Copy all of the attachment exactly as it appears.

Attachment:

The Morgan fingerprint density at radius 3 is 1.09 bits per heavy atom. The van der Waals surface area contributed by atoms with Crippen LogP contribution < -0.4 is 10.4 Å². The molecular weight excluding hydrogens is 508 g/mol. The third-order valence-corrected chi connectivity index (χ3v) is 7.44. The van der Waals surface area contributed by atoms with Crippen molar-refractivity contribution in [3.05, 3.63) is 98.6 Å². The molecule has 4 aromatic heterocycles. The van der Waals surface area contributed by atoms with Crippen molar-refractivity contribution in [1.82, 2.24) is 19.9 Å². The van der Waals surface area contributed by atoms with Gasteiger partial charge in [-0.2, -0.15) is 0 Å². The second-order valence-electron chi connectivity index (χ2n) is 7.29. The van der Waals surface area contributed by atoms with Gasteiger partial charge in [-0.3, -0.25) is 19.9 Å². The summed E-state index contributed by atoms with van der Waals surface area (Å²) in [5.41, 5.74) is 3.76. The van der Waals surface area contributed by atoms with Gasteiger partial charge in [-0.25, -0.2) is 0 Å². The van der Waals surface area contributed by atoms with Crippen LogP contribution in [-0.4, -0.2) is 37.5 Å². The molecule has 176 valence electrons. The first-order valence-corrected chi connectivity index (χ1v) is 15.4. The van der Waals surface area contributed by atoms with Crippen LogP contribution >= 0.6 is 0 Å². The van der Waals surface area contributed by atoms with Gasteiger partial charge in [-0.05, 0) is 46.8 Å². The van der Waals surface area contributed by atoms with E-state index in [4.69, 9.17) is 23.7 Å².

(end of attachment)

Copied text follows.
The Morgan fingerprint density at radius 3 is 1.09 bits per heavy atom. The van der Waals surface area contributed by atoms with Crippen LogP contribution < -0.4 is 10.4 Å². The molecular weight excluding hydrogens is 508 g/mol. The third-order valence-corrected chi connectivity index (χ3v) is 7.44. The van der Waals surface area contributed by atoms with Crippen molar-refractivity contribution in [3.05, 3.63) is 98.6 Å². The molecule has 4 aromatic heterocycles. The van der Waals surface area contributed by atoms with Crippen molar-refractivity contribution in [1.82, 2.24) is 19.9 Å². The van der Waals surface area contributed by atoms with Gasteiger partial charge in [-0.2, -0.15) is 0 Å². The second-order valence-electron chi connectivity index (χ2n) is 7.29. The van der Waals surface area contributed by atoms with Gasteiger partial charge in [-0.3, -0.25) is 19.9 Å². The summed E-state index contributed by atoms with van der Waals surface area (Å²) in [5.41, 5.74) is 3.76. The van der Waals surface area contributed by atoms with Gasteiger partial charge in [-0.25, -0.2) is 0 Å². The van der Waals surface area contributed by atoms with Crippen LogP contribution in [-0.4, -0.2) is 37.5 Å². The molecule has 176 valence electrons. The first-order valence-corrected chi connectivity index (χ1v) is 15.4. The van der Waals surface area contributed by atoms with Crippen LogP contribution >= 0.6 is 0 Å². The van der Waals surface area contributed by atoms with Gasteiger partial charge in [-0.05, 0) is 46.8 Å². The van der Waals surface area contributed by atoms with E-state index in [4.69, 9.17) is 23.7 Å².